Citrix NetScaler’s recently exposed security exploit, which allows attackers to bypass authentication and take full control of the load balancing infrastructure, is frightening. But it is hardly a standalone incident. Every product from every company may eventually succumb to a critical vulnerability. This raises some good questions around security. How does a vendor test the security of their product? If vulnerabilities are inevitable, what is the vendor response and customer strategy?
Validation of Security
Developers will always endeavor to create a secure product. Most companies, including Avi, have a robust suite of tests that each release must pass. These tests can be thorough, checking thousands of permutations of configurations and leveraging known exploit databases. However, these tests are somewhat limited, as they are the same tests every time and do not mimic the creative behavior of hackers.
Test automation is important, but vendors that expect this to be the foundation of their security have been drinking too much of their own Kool-Aid. Things get interesting when a product is put into the wilds of the Internet. At Avi, we have seen cases where a controller is installed in Amazon, and between the time the installation completes till the time an administrator first attempted to log in, the system has already been compromised. This was due to a standard “admin/admin” account and password scheme. Perhaps this isn’t a security vulnerability in the classic sense, but it highlights the drastic difference between lab testing and real world hacking. Avi no longer uses standard passwords for new deployments.
Equally important with test automation is external testing and validation. Avi undergoes regular pen(etration) testing, performed by third party white hat hacking companies. Pen tests mimic the creative and unexpected methods employed by hackers to find the holes a developer did not anticipate. The results of these pen tests, including any vulnerabilities and remediation, is available to Avi's customers. Learn more about Avi's pen tests.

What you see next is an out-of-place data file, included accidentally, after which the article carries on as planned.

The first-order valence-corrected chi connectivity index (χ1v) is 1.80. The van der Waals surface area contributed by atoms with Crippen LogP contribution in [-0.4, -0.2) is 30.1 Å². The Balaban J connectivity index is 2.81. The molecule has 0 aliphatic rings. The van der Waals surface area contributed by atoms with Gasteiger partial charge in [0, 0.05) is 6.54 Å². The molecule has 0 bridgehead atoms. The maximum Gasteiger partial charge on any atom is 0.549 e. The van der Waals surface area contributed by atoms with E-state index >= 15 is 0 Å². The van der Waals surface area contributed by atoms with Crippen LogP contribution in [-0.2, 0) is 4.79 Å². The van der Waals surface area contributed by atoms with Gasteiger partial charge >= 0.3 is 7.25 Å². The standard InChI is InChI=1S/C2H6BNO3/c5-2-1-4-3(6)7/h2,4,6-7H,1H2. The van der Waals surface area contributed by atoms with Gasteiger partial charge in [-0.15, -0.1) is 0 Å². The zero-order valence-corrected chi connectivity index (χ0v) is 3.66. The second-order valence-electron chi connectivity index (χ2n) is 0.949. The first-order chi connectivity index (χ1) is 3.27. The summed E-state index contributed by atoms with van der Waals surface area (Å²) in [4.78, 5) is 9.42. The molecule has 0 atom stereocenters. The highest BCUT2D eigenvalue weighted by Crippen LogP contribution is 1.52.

Vulnerabilities Are Inevitable
If vulnerabilities are inevitable, then the focus should be on vendor and customer response. The vendor side is easy. Transparency and fast communication are key. Avi encourages all relevant customer contacts to sign up for security alerts and to follow appropriate best practices.
The customer responsibilities are a little harder. Implementation of best practices is good for prevention, but what if their load balancers are compromised?
NetScaler asked all customers to immediately upgrade to newer code versions which close their vulnerabilities. Easy to say, but upgrading ten pairs of hardware load balancers is a delicate and time-consuming task. Rather than a brutal weekend in a datacenter, you can push a button and go to lunch with Avi. The entire fabric is fully upgraded in minutes—no impact to production traffic— and has auto rollback should there be any issues.
NetScaler's recommendation to upgrade is good but disingenuous. Attackers may have had root access to the load balancers for years, so it's probable malicious code or accounts exist on the compromised load balancers. Rather than upgrade, all load balancers should be completely wiped and reinstalled from scratch. That's more than a long weekend for an admin. With Avi, automation is king. Infrastructure-as-code enables customers to completely delete and recreate the entire load balancing infrastructure. With tools such as Ansible, a customer can completely rebuild the entire fabric of 10 pairs of load balancers in 10 minutes by restoring a known good config. This is the heart of software-as-a-service model and the controller based architecture model.
Vulnerabilities will always exist, but a strong mitigation strategy is the best defense a customer can have. If you haven't already, watch one of Avi's technology webinars on upgrade and automated deployments, or ask to see a live demo. Then compare that to your current remediation strategy. Don't leave your load balancer security up to chance. Compare Avi Networks with Citrix NetScaler and F5 to discover the advantages of a dynamic and secure software load balancer.